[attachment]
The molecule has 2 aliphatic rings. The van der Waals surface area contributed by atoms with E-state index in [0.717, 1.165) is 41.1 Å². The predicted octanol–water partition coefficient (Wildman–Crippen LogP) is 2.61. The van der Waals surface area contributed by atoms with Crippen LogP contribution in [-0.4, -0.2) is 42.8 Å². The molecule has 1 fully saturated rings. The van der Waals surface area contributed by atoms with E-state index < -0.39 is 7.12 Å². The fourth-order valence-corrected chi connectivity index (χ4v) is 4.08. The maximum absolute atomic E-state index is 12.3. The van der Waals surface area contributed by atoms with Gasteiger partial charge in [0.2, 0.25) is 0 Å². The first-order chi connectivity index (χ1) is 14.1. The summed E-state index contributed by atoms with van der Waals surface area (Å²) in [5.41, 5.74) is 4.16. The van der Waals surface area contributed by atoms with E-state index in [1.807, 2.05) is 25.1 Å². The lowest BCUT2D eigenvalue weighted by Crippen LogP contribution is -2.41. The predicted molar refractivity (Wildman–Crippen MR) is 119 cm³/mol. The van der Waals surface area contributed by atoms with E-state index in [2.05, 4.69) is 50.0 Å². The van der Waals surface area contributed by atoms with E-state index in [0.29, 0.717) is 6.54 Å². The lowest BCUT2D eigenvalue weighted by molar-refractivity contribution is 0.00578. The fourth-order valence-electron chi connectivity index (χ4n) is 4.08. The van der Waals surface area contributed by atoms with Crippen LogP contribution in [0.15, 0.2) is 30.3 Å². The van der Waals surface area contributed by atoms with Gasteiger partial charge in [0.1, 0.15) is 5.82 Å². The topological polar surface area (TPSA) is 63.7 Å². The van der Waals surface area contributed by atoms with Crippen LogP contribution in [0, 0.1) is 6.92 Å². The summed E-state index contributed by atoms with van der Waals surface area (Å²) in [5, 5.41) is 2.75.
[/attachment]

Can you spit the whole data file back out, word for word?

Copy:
The molecule has 2 aliphatic rings. The van der Waals surface area contributed by atoms with E-state index in [0.717, 1.165) is 41.1 Å². The predicted octanol–water partition coefficient (Wildman–Crippen LogP) is 2.61. The van der Waals surface area contributed by atoms with Crippen LogP contribution in [-0.4, -0.2) is 42.8 Å². The molecule has 1 fully saturated rings. The van der Waals surface area contributed by atoms with E-state index < -0.39 is 7.12 Å². The fourth-order valence-corrected chi connectivity index (χ4v) is 4.08. The maximum absolute atomic E-state index is 12.3. The van der Waals surface area contributed by atoms with Gasteiger partial charge in [0.2, 0.25) is 0 Å². The first-order chi connectivity index (χ1) is 14.1. The summed E-state index contributed by atoms with van der Waals surface area (Å²) in [5.41, 5.74) is 4.16. The van der Waals surface area contributed by atoms with E-state index in [1.807, 2.05) is 25.1 Å². The lowest BCUT2D eigenvalue weighted by Crippen LogP contribution is -2.41. The predicted molar refractivity (Wildman–Crippen MR) is 119 cm³/mol. The van der Waals surface area contributed by atoms with E-state index in [2.05, 4.69) is 50.0 Å². The van der Waals surface area contributed by atoms with E-state index in [0.29, 0.717) is 6.54 Å². The lowest BCUT2D eigenvalue weighted by molar-refractivity contribution is 0.00578. The fourth-order valence-electron chi connectivity index (χ4n) is 4.08. The van der Waals surface area contributed by atoms with Crippen LogP contribution in [0.15, 0.2) is 30.3 Å². The van der Waals surface area contributed by atoms with Gasteiger partial charge in [0.1, 0.15) is 5.82 Å². The topological polar surface area (TPSA) is 63.7 Å². The van der Waals surface area contributed by atoms with Crippen LogP contribution in [0, 0.1) is 6.92 Å². The summed E-state index contributed by atoms with van der Waals surface area (Å²) in [5, 5.41) is 2.75.